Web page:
Most helpful positive review
73 of 81 people found the following review helpful
on January 23, 2002
Whether or not this work can be considered relevant in today's society is not a factor here. As a testimony to fifteenth century Italian Court Life it is unparalleled.
This delightful four-part book at the social nobility of the Italian Renaissance opens with an apology by Baldesar on the quality of his writing. Something that was clearly debated after Petrarch, Dante and Boccaccio as there is somewhat of a lengthier side discussion on the merits of using the vernacular in written speech partway through the first `book'.
The `handbook' opens with the matriarchal Duchess ordering that a game be played and that signora Emilia decide the nature of it. It is first set to Count Lodovico to describe those qualities best attributed to a courtier with the rest of the `players' questioning or discussing his points further.
The Count states that a good courtier should possess charm, be handsome, be of noble birth, modest, physically fit, be good at sports, should both observe and imitate those good qualities of other courtiers, be a good dancer, have an appreciation of music, letters and art, not be affectatious, be an above average scholar in the humanities and that his first and truest profession be that of arms. Quite a long section is taken with a development on the theory of writing and letters which has many references to the desired quality of those in the ancient world. Indeed, Castiglione holds up those practices of the ancient world in high esteem as being worthy of the perfect courtier.
The second book is to be continued by Duke Federico as to how and when the courtier should put the desired courtier qualities into practice. Castiglione prefaces the second book with a justification of why old people see the future as a depraved version of their golden era - almost a youth's retort to the aged question of rebelliousness.
Federico opens by stating he believes the courtier should be considered, virtuous and adhere to certain rules. Above all else he must have good judgment. The second book is frequently `territorial' in nature, particularly in the section espoused by Bernardo Bibbiena on the three types of pleasantries. Namely: long and amusing narrative ; spontaneous thrust of a cutting remark (including puns) ; practical jokes. It is in the latter, which includes tales, that the poking of fun at inhabitants of various cities (for example, Sienans, Fiorentines, Brescians) occurs. Federico earlier makes mention that no young man should attempt wisdom and that no courtier should socialize overly with those beneath his station taking care in choosing your associates. The second `book' is effectively in two parts - Duke Federico's discussion on the rules of courtiership, Bernardo's discussion of the three types of pleasantries with many anecdotes to prove his points and then finishes with a epilogue discussing those practical jokes played by women after Gaspare denounces the practice.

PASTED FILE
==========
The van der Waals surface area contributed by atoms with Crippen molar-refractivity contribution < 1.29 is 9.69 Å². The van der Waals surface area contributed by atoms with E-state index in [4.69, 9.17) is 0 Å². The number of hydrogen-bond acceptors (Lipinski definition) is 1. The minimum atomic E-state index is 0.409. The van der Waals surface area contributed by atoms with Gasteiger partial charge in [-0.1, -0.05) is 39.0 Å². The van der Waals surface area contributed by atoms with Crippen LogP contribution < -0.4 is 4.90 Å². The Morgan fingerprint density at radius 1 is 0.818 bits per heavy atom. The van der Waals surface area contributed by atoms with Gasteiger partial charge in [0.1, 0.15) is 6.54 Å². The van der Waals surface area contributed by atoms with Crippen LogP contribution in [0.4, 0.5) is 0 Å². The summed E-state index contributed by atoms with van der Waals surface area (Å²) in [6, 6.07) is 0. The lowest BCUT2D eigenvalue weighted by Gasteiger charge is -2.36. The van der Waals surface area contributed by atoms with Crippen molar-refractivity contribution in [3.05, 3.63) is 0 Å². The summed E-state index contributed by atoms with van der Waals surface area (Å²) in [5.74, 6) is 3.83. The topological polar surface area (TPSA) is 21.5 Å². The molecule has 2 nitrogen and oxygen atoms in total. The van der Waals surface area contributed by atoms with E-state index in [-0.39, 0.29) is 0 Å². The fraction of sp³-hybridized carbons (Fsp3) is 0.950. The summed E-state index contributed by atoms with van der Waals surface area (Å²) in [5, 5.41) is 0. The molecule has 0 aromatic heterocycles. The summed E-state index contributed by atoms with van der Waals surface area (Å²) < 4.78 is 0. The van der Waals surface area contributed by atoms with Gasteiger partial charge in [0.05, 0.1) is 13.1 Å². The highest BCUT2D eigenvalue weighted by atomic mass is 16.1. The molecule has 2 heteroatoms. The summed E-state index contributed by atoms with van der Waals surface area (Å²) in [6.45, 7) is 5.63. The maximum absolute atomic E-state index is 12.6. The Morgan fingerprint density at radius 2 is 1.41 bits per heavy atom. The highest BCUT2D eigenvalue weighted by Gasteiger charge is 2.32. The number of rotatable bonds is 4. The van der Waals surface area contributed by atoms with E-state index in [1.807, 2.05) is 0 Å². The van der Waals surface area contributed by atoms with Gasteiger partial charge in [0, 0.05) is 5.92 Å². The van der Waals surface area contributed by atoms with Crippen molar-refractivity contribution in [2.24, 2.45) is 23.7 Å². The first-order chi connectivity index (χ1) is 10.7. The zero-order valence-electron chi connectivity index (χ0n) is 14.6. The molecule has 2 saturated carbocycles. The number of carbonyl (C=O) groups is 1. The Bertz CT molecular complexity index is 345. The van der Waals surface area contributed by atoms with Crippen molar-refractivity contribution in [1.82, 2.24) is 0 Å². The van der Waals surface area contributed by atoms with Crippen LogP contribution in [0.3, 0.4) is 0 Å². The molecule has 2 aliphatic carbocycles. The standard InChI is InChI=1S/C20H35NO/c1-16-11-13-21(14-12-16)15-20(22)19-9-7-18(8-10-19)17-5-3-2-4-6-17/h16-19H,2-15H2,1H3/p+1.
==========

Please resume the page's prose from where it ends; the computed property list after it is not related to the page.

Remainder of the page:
This proves a neat lead in to the third book for the Magnifico Giuliano to discuss fashioning a Court lady. As signora Emilia puts it: "To prove it, consider that virtue is feminine whereas vice is masculine."
The third book is prefaced by Castiglione with short discourse on the superiority of the Court of Urbino to all the other Courts of Italy. The Magnifico then addresses the Duchess directly stating that a woman must not "resemble a man as regards her ways, manners, words, gestures and bearing." and must be beyond reproach or suspicion. He draw many parallels with the perfect courtier, then espouses excellence in subject knowledge, discretion, prudence purity, magnanimity, and appearance. The Magnifico then gives us many stories about great women, ancient stories from Camma to Argentina, from Roma toTheodolina, Theodora and Mathilda, medieval queens such as Eleanora of Aragon, Isabella of Naples, Tomyris of Scythia and many more. He continues with examples of continence, before finally ending his discussion by stating the greatest thing a Court Lady must know, is how to conduct a discussion on love.
The fourth book is prefaced with a lament for several of those parties at the discussion who are now dead. The fourth book is mainly a discussion by Ottaviano giving an end to the perfect courtier. Namely that he be able to please his Prince and how to liaise with and deal with him It ends more as discussion on the nature of Princes. What Castiglione seems to be intimating is that the perfection of a courtier is determined by his Prince rather than by a standard set of rules. The discussion sidetracks into a discourse on the nature of evil and how to recognize and act on it. It links the concepts of agism and vanity to this discussion with several interjections from the oldest member of the group, Morello. The fourth book ends with a move towards discussion of divine love and there it ends. Whether Castiglione meant to continue or not is uncertain.
Two things leap out about this courtier handbook:
The first is how often Castiglione chooses to address the side issue of semantics, rhetoric and grammar. It was clearly an important topic of the age and more time is spent on that single theme that any other.
The second is the constant reference to the ancient world an an ideal to be lived to. Particularly classical figures such as Alexander. This is not surprising given Jacob Bruckhardt's later 1860 essay on the Civilisation of Renaissance Italy, also refers to the "Revival of Antiquity' of the time.
What does comes across very clearly in this book is George Bull's refined translation keeps in mind the nature of the subject matter and in itself espouses courtiership. It is precise yet fluid in its translating and can be considered the best english rendering of this great Italian Renaissance work to date. This work is a must-read for any serious student of Renaissance Italy.